Auchentoshan Heartwood

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Score: 94/100

ABV: 43%

Origin: Lowlands, Scotland

Match with: Goats cheese, Buffalo mozzarella, mild cigar

Auchentoshan is a distillery located in close proximity to Scotland’s largest city, Glasgow. The distillery’s claim to fame is its practice of distilling its whisky three times, which, while the norm in Ireland, is unusual in Scotland where most whisky is distilled only two times. Auchentonshan therefore take a page from their Irish cousins and produce a whisky with more concentrated and cleaner ethanol which matures into a light and fruity whisky often described as a “breakfast dram” due its smoothness.

Auchantoshan Heartwood is triple distilled whisky that has been matured in bourbon casks and Oloroso sherry casks, and then bottled for Travel Retail in large 1 litre bottles at 43% alcohol volume.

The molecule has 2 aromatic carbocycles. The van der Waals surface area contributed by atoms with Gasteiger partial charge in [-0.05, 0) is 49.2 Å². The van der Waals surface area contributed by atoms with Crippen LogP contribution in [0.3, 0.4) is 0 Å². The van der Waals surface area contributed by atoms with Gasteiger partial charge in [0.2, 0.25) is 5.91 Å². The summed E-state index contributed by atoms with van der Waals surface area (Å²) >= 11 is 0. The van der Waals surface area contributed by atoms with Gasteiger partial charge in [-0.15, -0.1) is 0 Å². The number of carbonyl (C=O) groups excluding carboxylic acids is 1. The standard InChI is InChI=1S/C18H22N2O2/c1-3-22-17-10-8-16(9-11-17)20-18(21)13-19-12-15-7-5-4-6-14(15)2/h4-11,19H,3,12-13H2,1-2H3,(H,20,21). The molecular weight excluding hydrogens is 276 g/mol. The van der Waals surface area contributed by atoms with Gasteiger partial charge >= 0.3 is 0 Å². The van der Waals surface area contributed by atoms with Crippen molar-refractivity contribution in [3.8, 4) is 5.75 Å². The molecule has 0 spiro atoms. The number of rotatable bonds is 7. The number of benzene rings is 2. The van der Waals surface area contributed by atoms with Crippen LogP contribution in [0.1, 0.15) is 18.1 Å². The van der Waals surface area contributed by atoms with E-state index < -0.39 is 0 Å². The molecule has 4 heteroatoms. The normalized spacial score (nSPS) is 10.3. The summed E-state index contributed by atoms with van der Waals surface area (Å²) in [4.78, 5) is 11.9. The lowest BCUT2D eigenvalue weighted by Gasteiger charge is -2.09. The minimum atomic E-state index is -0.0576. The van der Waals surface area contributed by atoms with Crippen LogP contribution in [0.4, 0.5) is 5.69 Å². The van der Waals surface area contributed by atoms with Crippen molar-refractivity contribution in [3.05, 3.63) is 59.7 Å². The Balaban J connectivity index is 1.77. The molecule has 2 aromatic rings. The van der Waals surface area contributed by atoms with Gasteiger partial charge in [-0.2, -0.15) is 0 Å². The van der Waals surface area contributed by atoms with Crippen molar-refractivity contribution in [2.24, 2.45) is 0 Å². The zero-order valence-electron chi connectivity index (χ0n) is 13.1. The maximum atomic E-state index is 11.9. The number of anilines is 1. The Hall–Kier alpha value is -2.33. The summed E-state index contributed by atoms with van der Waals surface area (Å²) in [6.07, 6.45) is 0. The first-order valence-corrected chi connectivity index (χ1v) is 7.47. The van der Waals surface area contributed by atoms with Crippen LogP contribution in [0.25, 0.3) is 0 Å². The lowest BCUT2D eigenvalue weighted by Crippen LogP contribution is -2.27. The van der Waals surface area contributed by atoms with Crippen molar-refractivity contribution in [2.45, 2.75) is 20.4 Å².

The nose presents with nutty overtones of almond, walnut and unsalted pistachio that combine with herbal mint/menthol cough drops and the drying woody aroma of Oloroso, cherries, chocolate, dried fruit and fresh herbs sitting on a newly made wooden table. On the palate the whisky is balanced and very smooth, immediately releasing drying Oloroso sherry with an almond and cashew nuttiness, pistachio shells, dark dried fruits such as raisin and prune, soft licorice, honey, dark chocolate and the flicker of picante spice with cinnamon sugar that fades at mid-palate into a herbal glow of mild eucalyptus and mint hot chocolate. The finish curiously sweetens as undertones of Oloroso remain dry, offering cherries, alcohol soaked raisins, creamy vanilla, dusted cocoa and dry wood.